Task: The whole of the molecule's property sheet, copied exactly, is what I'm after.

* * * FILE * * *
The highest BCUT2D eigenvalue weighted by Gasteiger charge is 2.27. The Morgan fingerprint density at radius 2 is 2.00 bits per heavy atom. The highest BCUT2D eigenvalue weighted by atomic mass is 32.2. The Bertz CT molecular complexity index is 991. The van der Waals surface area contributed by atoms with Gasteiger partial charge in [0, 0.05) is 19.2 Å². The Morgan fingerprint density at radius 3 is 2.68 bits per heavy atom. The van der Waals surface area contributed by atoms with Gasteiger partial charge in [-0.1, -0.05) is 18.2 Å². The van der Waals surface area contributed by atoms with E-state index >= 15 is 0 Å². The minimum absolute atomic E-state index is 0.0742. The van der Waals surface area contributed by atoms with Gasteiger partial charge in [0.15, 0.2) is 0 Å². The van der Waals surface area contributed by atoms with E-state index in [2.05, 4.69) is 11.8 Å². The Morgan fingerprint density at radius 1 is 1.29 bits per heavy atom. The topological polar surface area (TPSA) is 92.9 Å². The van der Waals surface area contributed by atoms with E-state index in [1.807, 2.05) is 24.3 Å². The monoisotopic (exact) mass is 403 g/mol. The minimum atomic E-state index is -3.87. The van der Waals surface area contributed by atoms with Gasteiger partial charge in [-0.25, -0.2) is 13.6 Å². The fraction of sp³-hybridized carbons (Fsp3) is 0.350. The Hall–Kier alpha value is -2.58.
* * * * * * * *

The highest BCUT2D eigenvalue weighted by Gasteiger charge is 2.27. The Morgan fingerprint density at radius 2 is 2.00 bits per heavy atom. The highest BCUT2D eigenvalue weighted by atomic mass is 32.2. The Bertz CT molecular complexity index is 991. The van der Waals surface area contributed by atoms with Gasteiger partial charge in [0, 0.05) is 19.2 Å². The Morgan fingerprint density at radius 3 is 2.68 bits per heavy atom. The van der Waals surface area contributed by atoms with Gasteiger partial charge in [-0.1, -0.05) is 18.2 Å². The van der Waals surface area contributed by atoms with E-state index >= 15 is 0 Å². The minimum absolute atomic E-state index is 0.0742. The van der Waals surface area contributed by atoms with Gasteiger partial charge in [0.15, 0.2) is 0 Å². The van der Waals surface area contributed by atoms with E-state index in [2.05, 4.69) is 11.8 Å². The Morgan fingerprint density at radius 1 is 1.29 bits per heavy atom. The topological polar surface area (TPSA) is 92.9 Å². The van der Waals surface area contributed by atoms with E-state index in [1.807, 2.05) is 24.3 Å². The monoisotopic (exact) mass is 403 g/mol. The minimum atomic E-state index is -3.87. The van der Waals surface area contributed by atoms with Gasteiger partial charge in [-0.25, -0.2) is 13.6 Å². The fraction of sp³-hybridized carbons (Fsp3) is 0.350. The Hall–Kier alpha value is -2.58.